Sunday, April 23, 2017


Dear Jacob,

I am at peace tonight. I had a beautiful, peaceful day remembering you. Your dad and I ventured out on the bike path to Boulder for the first time. We got to Boulder a little quicker than we thought, and we realized we had some more time we could kill before heading back home. We decided to bike up to Flagstaff amphitheater to visit with you. That hill always gets to me, and as it got hard I ran your name through my mind. I know I always find peace at the top of that mountain.

As we got up to your special place, sweaty and with tired legs, I saw a beautiful vase of flowers at the center of the amphitheater. A wedding was about to happen. We only had a few minutes to visit with you in order to not disrupt the wedding ceremony. I dangled my legs over the edge, and took in the view, took in the smells of spring morning, and felt as I was sitting on top of the world seeing the road we just climbed up in the far distance. I took in all the places where I know your ashes are. This place will always be a piece of you, and I am so very happy that this is your very special place. It gives me so much peace.

We got home a little later from the bike ride than I expected, so we rushed over to Children's for their memorial service honoring the children who have passed. We got a seat in the back, and quickly waved to a dear friend who is on this journey with us. If I would use one word to describe today's service it is heartfelt. Everyone spoke from their heart, and having a personal relationship with so many of them, made my cheeks wet from tears. It gave me comfort and sadness to hear your hospital will forever remember our children. This was your place when you were not home. This was your second home. It felt right to remember you right there.

I especially connected with this poem read during the service:

To Honor You

To honor you, I get up every day and take a breath.
And start another day without you in it.
To honor you, I laugh and love with those who knew
your smile and the way your eyes twinkled with
mischief and secret knowledge.
To honor you, I take the time to appreciate everyone
I love. I know now there is no guarantee of days or 
hours spent in their presence.
To honor you, I listen to music you would have liked,
and sing at the top of my lungs, with the windows
rolled down.
To honor you, I take chances, say what I feel, hold 
nothing back, risk making a fool of myself, dance
every dance.
You were my light, my heart, my gift of love, from
the very highest source. So every day, I vow to make 
a difference, share a smile, live, laugh,and love,
Now, I live for us both, so all I do, I do to honor you.

By Connie Kiefer Boyd

After the service, it was time to send balloons to you and all the other children. The fight for life helicopter just arrived as it was time to send off our balloons. It delayed the release a little, but also put in perspective what this hospital is all about. A very sick child just arrived to the hospital needing care. And then off went the green balloons into the sky. I follow your balloon for as long as I could knowing you would find it on the other side.

I am so happy we went to the service. It was a beautiful afternoon honoring you and so many other children at a place that gave you so many years of life. The hugs were heartfelt, and so special. It means so very much to me that we all can still be a part of Children's. Sweet Jacob, you don't need this hospital any longer, but we do. We very much do.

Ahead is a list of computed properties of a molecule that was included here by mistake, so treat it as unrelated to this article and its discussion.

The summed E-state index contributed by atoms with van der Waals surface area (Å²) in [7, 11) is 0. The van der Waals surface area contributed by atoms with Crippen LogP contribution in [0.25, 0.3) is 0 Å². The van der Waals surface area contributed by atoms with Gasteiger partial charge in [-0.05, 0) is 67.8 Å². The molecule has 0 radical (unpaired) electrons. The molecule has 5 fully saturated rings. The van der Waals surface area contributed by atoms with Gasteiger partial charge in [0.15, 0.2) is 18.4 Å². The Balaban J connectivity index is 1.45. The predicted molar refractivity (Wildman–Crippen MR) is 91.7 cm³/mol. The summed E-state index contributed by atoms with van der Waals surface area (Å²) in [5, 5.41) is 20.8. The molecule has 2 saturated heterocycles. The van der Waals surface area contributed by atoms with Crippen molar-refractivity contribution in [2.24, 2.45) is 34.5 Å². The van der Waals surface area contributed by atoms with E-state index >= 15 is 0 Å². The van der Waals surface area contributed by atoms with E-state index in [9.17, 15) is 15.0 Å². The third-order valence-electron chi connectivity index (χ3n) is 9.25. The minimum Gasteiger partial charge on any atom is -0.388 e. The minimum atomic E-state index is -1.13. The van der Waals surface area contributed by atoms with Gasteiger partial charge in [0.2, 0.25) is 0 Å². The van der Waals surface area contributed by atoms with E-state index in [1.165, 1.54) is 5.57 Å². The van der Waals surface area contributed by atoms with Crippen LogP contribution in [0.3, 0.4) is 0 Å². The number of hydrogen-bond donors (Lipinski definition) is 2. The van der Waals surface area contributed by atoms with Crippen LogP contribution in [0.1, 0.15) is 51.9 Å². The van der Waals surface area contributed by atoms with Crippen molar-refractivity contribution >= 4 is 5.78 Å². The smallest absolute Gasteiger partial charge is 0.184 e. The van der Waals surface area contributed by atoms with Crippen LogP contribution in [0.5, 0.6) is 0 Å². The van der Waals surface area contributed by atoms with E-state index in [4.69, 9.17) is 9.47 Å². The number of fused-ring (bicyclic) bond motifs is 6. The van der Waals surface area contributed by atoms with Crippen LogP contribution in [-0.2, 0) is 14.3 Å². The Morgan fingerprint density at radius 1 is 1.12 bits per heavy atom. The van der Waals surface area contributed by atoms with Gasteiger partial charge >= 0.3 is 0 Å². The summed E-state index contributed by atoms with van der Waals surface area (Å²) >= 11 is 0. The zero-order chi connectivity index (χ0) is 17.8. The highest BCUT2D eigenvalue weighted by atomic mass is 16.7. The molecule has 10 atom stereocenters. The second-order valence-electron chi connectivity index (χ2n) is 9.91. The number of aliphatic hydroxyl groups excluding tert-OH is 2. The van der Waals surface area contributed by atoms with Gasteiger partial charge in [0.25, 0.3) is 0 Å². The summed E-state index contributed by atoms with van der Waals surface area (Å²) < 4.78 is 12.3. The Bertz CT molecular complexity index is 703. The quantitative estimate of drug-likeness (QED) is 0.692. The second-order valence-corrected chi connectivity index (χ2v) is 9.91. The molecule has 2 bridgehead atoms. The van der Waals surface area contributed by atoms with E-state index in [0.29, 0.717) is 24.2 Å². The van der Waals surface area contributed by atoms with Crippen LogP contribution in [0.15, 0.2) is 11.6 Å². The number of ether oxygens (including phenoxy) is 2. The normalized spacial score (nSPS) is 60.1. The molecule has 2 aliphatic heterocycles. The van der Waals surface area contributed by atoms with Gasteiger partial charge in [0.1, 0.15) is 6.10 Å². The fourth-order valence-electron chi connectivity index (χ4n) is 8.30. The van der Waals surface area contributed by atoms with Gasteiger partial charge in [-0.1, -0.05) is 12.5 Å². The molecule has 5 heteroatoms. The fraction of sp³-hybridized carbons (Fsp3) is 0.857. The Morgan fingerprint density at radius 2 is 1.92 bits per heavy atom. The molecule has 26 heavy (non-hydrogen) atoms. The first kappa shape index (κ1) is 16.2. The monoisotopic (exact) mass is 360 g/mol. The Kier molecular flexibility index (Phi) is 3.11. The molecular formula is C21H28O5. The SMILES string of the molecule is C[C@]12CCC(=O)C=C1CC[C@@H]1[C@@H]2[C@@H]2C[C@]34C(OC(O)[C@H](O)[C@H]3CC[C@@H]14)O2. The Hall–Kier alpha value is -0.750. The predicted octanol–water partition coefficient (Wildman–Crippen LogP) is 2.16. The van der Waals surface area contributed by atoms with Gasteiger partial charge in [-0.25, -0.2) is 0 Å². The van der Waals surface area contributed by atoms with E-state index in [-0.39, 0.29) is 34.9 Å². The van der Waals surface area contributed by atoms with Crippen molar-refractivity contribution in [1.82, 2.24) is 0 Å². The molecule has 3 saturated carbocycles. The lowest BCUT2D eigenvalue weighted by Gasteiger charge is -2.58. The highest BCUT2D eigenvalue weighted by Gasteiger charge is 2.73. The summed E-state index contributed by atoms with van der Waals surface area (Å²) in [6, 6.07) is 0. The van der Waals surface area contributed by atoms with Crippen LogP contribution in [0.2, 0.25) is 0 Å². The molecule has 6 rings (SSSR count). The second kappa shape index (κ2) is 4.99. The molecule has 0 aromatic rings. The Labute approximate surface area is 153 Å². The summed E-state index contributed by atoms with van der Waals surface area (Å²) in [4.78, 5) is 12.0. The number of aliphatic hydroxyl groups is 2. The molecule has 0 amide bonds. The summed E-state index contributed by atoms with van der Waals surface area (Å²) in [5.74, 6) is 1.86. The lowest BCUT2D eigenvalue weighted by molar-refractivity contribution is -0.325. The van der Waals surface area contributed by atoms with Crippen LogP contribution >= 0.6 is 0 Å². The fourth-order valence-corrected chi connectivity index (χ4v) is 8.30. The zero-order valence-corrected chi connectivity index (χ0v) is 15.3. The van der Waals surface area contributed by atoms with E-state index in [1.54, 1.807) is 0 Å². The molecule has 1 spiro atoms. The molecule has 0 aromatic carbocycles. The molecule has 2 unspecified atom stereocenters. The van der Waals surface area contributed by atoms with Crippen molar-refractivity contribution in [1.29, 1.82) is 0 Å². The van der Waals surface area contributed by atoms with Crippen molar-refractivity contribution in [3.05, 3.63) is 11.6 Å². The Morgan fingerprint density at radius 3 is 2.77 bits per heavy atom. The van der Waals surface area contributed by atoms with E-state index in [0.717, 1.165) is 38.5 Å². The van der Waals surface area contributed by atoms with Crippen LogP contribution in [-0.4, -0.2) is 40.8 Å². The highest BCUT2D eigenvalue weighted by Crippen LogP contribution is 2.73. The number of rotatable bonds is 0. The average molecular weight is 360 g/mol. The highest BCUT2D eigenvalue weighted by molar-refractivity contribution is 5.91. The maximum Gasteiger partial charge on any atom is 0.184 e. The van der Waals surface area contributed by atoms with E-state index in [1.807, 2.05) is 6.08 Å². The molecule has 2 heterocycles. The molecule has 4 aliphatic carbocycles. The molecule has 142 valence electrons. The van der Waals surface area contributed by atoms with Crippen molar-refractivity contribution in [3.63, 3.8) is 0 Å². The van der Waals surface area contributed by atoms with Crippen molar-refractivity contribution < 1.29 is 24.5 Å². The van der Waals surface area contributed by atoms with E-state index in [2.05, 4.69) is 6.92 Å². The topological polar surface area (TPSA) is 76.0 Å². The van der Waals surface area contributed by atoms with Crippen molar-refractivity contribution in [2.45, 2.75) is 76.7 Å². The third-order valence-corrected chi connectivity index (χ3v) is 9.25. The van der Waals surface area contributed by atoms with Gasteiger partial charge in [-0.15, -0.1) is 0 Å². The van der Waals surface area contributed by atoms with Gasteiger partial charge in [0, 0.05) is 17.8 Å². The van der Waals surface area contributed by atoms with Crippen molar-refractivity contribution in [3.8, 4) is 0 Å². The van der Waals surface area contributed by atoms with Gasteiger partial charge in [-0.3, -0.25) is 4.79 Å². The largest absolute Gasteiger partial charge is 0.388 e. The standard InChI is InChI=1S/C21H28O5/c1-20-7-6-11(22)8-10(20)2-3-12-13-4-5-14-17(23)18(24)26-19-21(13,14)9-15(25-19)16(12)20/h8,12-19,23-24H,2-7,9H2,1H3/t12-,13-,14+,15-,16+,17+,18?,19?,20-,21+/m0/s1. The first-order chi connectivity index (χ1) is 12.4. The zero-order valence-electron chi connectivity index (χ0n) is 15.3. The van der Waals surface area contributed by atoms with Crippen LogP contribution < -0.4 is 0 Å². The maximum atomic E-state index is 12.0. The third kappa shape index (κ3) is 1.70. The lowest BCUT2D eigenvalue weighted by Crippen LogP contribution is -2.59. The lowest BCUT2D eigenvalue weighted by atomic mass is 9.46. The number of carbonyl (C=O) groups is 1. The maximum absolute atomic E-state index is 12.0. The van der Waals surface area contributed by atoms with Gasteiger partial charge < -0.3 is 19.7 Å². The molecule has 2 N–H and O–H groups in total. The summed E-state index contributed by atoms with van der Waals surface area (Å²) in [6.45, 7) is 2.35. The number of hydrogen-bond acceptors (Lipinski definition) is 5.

After the memorial service, it was time to meet Sarah at Macy's. She and her friend were trying on prom dresses for Children's Prom coming up in a few weeks. Jacob, your sister is working through her own feelings about you and this hospital by the work she is doing on the Youth Advisory Council and soon entering another summer volunteering at the hospital. She could decide to never put a foot in the hospital again, but she keeps coming back. It was fun to watch the girls try on endless dresses, and both leaving with a big smile as they found their first prom dress. Your sister is beautiful.

I so needed a day remembering you. It was filled with people and places I love. And right in the center, there was you.

Sweet Jacob, I love you to the moon and back. I do miss you dearly.


Friday, April 14, 2017


Sweet Jacob,

Spring is here! It's light in the morning. It's light at night. The trees are blossom. The air is warm. This was your season to start getting out of the house again after a long winter. Sometimes my mind is wondering how it would be to have another spring with you. We would get the rainbow therapy mat out on the lawn under the cherry tree, and simply hang out together. The simplest things were the best of moments. Just you and me. What I would do to have you in my life again, even for just a brief moment.

There are moments when I feel as I don't have an outer skin. What people say and do hit my heart directly. In those moments, there is no protection, and I can only seek out kindness. Other times, I have slowly learned how to live in this world without you. I have even learned how to find moments of happiness again. We are slowly finding a day to day routine again, but the unpredictability of grief is always there. 

With spring comes biking. I never knew what would happen after you would leave me. Would I still be part of the Mito community? Would the cause feel as important without you in it? Would I have the energy to continue the fight? I just didn't know. Now, I know. There are some things that simply define you, and that carries the beautiful legacy of you. There are so many parts and people of your life that are simply not here anymore, but my bike with your picture in the back is still in my garage. I still know how to pedal. I still know how to get my heart rate up. I still know the power of riding a bike.